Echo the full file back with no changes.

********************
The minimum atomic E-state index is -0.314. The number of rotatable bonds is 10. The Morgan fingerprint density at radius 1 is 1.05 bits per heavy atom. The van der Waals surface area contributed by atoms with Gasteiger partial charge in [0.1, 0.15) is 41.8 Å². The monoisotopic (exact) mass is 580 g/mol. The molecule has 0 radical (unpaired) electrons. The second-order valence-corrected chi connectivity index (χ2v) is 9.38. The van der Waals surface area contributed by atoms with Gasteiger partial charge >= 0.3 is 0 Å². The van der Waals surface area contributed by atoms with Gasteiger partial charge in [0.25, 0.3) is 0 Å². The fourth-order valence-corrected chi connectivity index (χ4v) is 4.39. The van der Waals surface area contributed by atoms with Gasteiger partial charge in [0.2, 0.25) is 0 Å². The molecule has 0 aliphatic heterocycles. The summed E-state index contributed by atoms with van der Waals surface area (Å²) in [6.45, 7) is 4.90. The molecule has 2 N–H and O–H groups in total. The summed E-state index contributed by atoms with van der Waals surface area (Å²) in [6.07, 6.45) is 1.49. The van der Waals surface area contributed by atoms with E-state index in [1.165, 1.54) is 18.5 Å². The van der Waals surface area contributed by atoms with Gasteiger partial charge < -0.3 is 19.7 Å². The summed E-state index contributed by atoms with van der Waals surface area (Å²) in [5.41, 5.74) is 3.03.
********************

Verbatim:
The minimum atomic E-state index is -0.314. The number of rotatable bonds is 10. The Morgan fingerprint density at radius 1 is 1.05 bits per heavy atom. The van der Waals surface area contributed by atoms with Gasteiger partial charge in [0.1, 0.15) is 41.8 Å². The monoisotopic (exact) mass is 580 g/mol. The molecule has 0 radical (unpaired) electrons. The second-order valence-corrected chi connectivity index (χ2v) is 9.38. The van der Waals surface area contributed by atoms with Gasteiger partial charge >= 0.3 is 0 Å². The van der Waals surface area contributed by atoms with Gasteiger partial charge in [0.25, 0.3) is 0 Å². The fourth-order valence-corrected chi connectivity index (χ4v) is 4.39. The van der Waals surface area contributed by atoms with Gasteiger partial charge in [0.2, 0.25) is 0 Å². The molecule has 0 aliphatic heterocycles. The summed E-state index contributed by atoms with van der Waals surface area (Å²) in [6.45, 7) is 4.90. The molecule has 2 N–H and O–H groups in total. The summed E-state index contributed by atoms with van der Waals surface area (Å²) in [6.07, 6.45) is 1.49. The van der Waals surface area contributed by atoms with E-state index in [1.165, 1.54) is 18.5 Å². The van der Waals surface area contributed by atoms with Gasteiger partial charge < -0.3 is 19.7 Å². The summed E-state index contributed by atoms with van der Waals surface area (Å²) in [5.41, 5.74) is 3.03.